Effective collaboration is all about relationships. Therefore you need to make time to get to know the people you’re working with. What better way to do this than to take time out after your work is done and get to know your colleagues and their culture. Don’t go to bed straight after the meeting on the grounds that you need to be fresh the next day. If you’re travelling overseas and you can possibly manage it, try to take a day off before you travel home and spend some time exploring. You’ll need to be sensitive about this – if your colleague has just spent two days chairing meetings and playing host they might not be too keen on showing you round – but I’ve found that, generally speaking, people are keen to get to each other in a more relaxed setting and will put themselves out to spend time with you. In the name of international co-operation I’ve visited the Guggenheim in Bilbao, wandered round Bologna sampling the sights and the gelato, climbed a mountain in Norway (hence the photo at the top of this post), and spent an enjoyable evening drinking Polish vodka (though I hasten to point out that none of this was at my employer’s expense!)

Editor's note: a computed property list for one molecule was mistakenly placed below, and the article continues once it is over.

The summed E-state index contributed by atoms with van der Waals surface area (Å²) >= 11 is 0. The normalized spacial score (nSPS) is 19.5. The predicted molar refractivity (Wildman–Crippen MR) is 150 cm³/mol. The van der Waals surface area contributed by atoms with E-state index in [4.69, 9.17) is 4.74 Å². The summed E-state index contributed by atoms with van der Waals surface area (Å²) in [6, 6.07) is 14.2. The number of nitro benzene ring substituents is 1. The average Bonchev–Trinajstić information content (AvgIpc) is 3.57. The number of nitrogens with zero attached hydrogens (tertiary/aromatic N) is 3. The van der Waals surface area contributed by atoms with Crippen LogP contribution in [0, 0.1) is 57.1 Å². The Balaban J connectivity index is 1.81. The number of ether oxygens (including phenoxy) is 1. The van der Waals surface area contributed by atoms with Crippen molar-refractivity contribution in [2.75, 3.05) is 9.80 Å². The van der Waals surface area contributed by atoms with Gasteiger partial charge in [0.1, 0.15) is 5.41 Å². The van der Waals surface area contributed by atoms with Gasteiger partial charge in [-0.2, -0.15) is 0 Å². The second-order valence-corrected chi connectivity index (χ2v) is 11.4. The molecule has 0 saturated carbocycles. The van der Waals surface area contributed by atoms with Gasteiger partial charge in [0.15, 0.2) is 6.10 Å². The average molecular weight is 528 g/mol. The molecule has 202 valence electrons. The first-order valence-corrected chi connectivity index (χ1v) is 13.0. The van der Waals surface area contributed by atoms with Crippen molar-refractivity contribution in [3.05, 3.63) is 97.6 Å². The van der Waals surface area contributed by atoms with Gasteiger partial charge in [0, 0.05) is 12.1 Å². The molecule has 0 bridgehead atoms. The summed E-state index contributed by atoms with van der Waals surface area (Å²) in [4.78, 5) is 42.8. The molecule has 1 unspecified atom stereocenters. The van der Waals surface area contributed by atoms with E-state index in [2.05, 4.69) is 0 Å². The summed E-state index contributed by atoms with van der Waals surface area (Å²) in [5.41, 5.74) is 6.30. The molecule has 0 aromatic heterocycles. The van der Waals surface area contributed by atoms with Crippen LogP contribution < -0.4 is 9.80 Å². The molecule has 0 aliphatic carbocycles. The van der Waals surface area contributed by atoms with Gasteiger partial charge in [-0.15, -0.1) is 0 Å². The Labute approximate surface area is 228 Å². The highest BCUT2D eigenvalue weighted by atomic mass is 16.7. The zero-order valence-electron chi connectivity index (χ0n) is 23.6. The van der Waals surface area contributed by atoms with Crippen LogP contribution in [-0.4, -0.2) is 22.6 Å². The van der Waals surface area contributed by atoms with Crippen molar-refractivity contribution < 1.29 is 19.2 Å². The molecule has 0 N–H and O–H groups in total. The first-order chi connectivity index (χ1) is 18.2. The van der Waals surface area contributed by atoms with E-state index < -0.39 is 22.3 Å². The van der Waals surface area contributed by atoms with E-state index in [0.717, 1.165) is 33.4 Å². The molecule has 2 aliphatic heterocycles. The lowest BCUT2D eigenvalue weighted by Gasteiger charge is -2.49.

7. Take a crash course in the language of at least one of the countries you'll be working with
If you're anything like me your linguistic education will probably have ended at A-level. I speak reasonable French and basic German, but typically neither are any use within the partnership I'm involved with. Learning the basics of a language will be no help whatsoever in a business context. My colleagues all speak excellent English and my holiday Spanish is entertaining rather than any practical use. However, I'd still advise having a go.  When your baggage fails to turn up at the airport or you arrive in an unfamiliar city at 11pm with no idea how to find your hotel, a few words of pidgin might just be of use.

8. Don't check your bags in on flights
Seriously, don't. Buy a netbook for your work files and travel light. Unless all your flights are direct, I guarantee that sooner or later an airline will lose your bag. Sitting in an 8-hour meeting wearing the clothes you've travelled in with your paperwork still in transit is nobody's idea of fun.

9.  Enjoy!
Partnership work is about so much more than achieving project outcomes. Get to know your colleagues, their organisations and their culture. You’ll enrich yourself both personally and professionally, find that all kinds of new opportunities come your way, and the chances are you’ll make some valuable friends.

posted by Emma | 0 comments